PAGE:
In March 2016, the Reliable and Effective Growth for Regenerative Health Options that Improve Wellness (REGROW) Act of 2016 (S. 2689 / H.R. 4762) was introduced into the United States Congress. This bipartisan, bicameral legislation was introduced, read twice, and referred to subcommittee. Its goal is to reduce barriers and accelerate development of biologic therapies while keeping the frame work set forth under Sections 351 and 361 of the PHS Act.39 Similar to the pathway in Japan, the REGROW Act would establish a conditional approval pathway that would ensure products are safe and effective while also evolving the regulatory pathway towards progress (Figure 3). Development would still require an IND application after preclinical animal study. However, after safety was established with human Phase I data and preliminary evidence of efficacy with Phase II data, patients could be treated with the investigational therapies and reimbursement collected for a limited period of time (5 years) prior to a large Phase III human clinical trial. Patients treated with the new therapy would be monitored closely. All results would be reported to the FDA in a BLA. This change in legislation would lower but not remove regulatory hurdles necessary for development.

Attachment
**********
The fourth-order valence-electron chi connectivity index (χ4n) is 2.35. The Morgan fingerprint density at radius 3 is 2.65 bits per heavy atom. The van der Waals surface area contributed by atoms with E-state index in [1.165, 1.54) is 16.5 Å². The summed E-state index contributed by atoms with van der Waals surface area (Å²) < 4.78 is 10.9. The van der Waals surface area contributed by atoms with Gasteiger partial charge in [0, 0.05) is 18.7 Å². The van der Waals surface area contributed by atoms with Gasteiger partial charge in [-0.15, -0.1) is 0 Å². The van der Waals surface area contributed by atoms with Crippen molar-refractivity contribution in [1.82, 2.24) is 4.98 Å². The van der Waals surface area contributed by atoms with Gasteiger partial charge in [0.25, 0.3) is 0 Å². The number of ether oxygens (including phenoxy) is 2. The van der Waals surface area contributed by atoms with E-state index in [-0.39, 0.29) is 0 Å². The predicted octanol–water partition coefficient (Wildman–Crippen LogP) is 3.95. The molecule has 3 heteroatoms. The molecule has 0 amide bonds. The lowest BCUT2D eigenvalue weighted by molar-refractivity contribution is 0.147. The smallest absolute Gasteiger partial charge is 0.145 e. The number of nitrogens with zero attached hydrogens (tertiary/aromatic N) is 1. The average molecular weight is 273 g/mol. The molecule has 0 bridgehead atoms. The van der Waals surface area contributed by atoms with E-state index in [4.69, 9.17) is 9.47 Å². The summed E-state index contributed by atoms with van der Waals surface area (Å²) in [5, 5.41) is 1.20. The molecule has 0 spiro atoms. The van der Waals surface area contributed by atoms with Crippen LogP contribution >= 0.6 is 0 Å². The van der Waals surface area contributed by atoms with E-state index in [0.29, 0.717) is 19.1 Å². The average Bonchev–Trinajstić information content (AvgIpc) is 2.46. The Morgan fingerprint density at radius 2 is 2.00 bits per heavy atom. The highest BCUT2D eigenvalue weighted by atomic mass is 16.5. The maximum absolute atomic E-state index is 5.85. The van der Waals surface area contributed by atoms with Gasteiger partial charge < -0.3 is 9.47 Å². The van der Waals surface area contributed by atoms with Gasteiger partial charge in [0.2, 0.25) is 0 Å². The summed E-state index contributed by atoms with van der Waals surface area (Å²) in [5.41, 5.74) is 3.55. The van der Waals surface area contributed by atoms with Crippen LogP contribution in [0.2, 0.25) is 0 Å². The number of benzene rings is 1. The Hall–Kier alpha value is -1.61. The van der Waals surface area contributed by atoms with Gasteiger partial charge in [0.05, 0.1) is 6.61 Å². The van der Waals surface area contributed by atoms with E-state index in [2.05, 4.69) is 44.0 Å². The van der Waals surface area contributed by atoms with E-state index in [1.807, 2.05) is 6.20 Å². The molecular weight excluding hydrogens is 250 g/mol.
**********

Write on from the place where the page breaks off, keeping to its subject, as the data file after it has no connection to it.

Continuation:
The future of stem cell treatments hinges upon the creation of new favorable regulatory mechanisms that will promote clinical application while ensuring that safety and efficacy milestones are reached. Clinical researchers require freedom to develop these technologies while protecting patients and ensuring the validity of treatments. The coordination of research and regulatory affairs on a global level is necessary focusing on the harmonization of guidelines, regulations, and mechanisms for simultaneous adoption in different countries. The global orthopedic community has made strides regarding the science of stem cell technologies; it is time for us to initiate progressive change regarding regulation so that we can determine what is effective clinically.